Apalone ferox

(Schneider, 1783)
Florida softshell turtle

The oval carapace (to 60 cm) is gray to brown and may have darker blotches, especially in younger individuals. A series of enlarged, blunt tubercles lies along the anterior rim of the carapace and on the well-defined marginal ridge. Often there are longitudinal rows of indentations and small raised tubercles on the dorsal surface. No preneural bone is present and only a single neural bone separates the anterior pair of costals. Seven or eight neurals and seven or eight pairs of costals are present; the last pair of costals meet at the midline. Carapacial bones are strongly pitted. The gray to white plastron has hyo-hypoplastral and xiphiplastral callosities, but callosities are usually lacking or poorly developed on the epiplastra and entoplastron. The epiplastra are separated, and the entoplastron lies at right angles to the midline. Often there is no suture between the hyoplastra and hypoplastra. The moderately sized skull has a bony snout slightly longer than the diameter of the orbit. The mandibular symphysis is shorter than the diameter of the orbit. No ridge occurs on the maxillary triturating surface, and this surface may be broadened in older males. Head and limbs are gray to brown and sometimes bear light mottlings or reticulations. Often a red or yellow stripe extends from the posterior corner of the eye to the base of the lower jaw. Each nostril contains a lateral ridge that projects from the nasal septum.
The normal chromosomal complement is 66 (Becak et al., 1964; Bickham et al., 1983), consisting of 16 macrochromosomes (8 metacentric, 2 submetacentric, 4 acrocentric, 2 telocentric) and 50 microchromosomes. The karyotype is identical to that of P. sinensis and A. spinifera (Bickham et al., 1983).
Adult females are 20-60 cm in carapace length, males 15-29 cm. Males have long, thick tails with the vent near the tip. Older males may develop an expanded crushing surface in the upper jaw.

Apalone ferox ranges from southwestern South Carolina and southern Georgia southward through peninsular Florida and westward through the Florida Panhandle and southern Alabama to Mobile Bay.

This softshell occurs in all freshwater habitats, but in the northern parts of the range it seems to be more at home in still waters than in the southern part of the range. It prefers deep water with sand or mud bottoms, or bubbling mud-sand springs where there is foliage overhead. It sometimes occurs in brackish water near the mouths of streams, and the tides occasionally carry it out to sea.

Natural History
Males may mature at a plastron length of 12 cm (Webb, 1962). The smallest mature females on record had carapace lengths of 22 cm (Hamilton, 1947) and 24 cm (Iverson and Moler, 1997), respectively; but Iverson (1985c) and Iverson and Moler (1997) thought that some females only reach maturity at carapace lengths of 28-30 cm. The male gametic cycle has not been described. Females from southern Floridas have follicles of ovulatory diameter in late February, and contain unshelled oviducal eggs in early March (Iverson and Moler, 1997). Iverson (1985c) reported that a female collected in late April contained oviducal eggs, 18 follicles 19-25 mm in diameter, 12 follicles 13-18 mm in diameter, and two different size classes of corpora lutea. Two other females collected in June contained 12 and 24 oviducal eggs, respectively, and two series of enlarged follicles 17-24 mm and 10-17 mm in diameter.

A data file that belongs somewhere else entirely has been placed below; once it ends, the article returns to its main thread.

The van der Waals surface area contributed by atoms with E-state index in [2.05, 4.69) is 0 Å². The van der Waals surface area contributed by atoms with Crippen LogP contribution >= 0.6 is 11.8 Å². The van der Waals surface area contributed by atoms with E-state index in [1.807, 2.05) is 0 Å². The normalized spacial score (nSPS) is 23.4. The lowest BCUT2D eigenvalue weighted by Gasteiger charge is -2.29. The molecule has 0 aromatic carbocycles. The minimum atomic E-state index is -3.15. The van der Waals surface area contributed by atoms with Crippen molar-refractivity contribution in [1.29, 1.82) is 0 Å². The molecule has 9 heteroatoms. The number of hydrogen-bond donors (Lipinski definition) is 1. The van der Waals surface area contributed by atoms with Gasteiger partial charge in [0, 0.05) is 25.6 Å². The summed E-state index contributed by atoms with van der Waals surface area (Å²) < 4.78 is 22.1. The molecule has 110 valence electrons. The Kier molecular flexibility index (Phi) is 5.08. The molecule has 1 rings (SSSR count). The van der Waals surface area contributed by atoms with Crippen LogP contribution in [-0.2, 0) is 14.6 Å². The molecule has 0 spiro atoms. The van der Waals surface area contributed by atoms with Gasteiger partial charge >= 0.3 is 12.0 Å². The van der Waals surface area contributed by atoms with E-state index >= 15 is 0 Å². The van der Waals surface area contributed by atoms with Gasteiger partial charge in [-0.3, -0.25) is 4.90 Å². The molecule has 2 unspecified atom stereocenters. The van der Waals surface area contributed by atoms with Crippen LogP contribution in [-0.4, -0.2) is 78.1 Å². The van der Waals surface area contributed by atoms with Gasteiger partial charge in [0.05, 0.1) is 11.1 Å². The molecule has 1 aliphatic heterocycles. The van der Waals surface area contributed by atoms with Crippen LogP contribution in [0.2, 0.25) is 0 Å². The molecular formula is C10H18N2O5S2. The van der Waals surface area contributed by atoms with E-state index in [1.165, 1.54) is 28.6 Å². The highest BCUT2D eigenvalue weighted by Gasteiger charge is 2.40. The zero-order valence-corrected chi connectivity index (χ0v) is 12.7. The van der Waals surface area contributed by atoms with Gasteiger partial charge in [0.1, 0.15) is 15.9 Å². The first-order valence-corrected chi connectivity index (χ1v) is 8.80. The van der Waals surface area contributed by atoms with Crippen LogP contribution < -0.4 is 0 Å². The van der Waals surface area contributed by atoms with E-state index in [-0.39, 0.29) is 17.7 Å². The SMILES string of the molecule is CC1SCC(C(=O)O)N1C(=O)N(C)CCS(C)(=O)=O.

Nesting apparently lasts from late March to early August. A typical nest has a total depth of about 12.5 cm.
The spherical, white eggs have thin, brittle shells; they are 24.0-33.5 mm in diameter. Clutches consist of 4-38 (mean 20-21) eggs, but most commonly 17-22 eggs. Clutch size increases with an increase in female body size. Five or six clutches may be laid a year, but about 9% of mature females may not reproduce every year (Iverson and Moler, 1997). Hatching occurs in August and September, after about 60-70 days of incubation.
Hatchlings are 36.2-44.3 mm (Heinrich and Richardson, 1993) and less rounded than are those of other North American species of Apalone. The carapace is yellowish olive with dusky spots and a narrow yellow or orange border. The spots are large, and the narrow light lines separating them give a reticulated appearance. The plastron is dark gray, and the olive skin is mottled with lighter pigment. A Y-shaped figure extends from the anterior edge of each orbit to the middle of the snout.
Apalone ferox is thought to be omnivorous, but not overly fond of plant material. The bulk of the diet apparently consists of invertebrates, and the turtle is known to do some scavenging. Its natural foods include crayfish, snails, mussels, frogs, fish, and waterfowl. Captives readily feed on canned and fresh fish, canned dog food, raw beef, and chicken. The expanded crushing surface of the jaws in some large individuals may be an adaptation for crushing mollusks.
The Florida softshell spends much time buried in the soft bottom in either shallow or deep water, with only its head protruding. When buried in the mud it appears to consider itself perfectly concealed and protected. It can burrow into and tunnel through mud with amazing speed.

IUCN Red List Status (1996)
Not listed.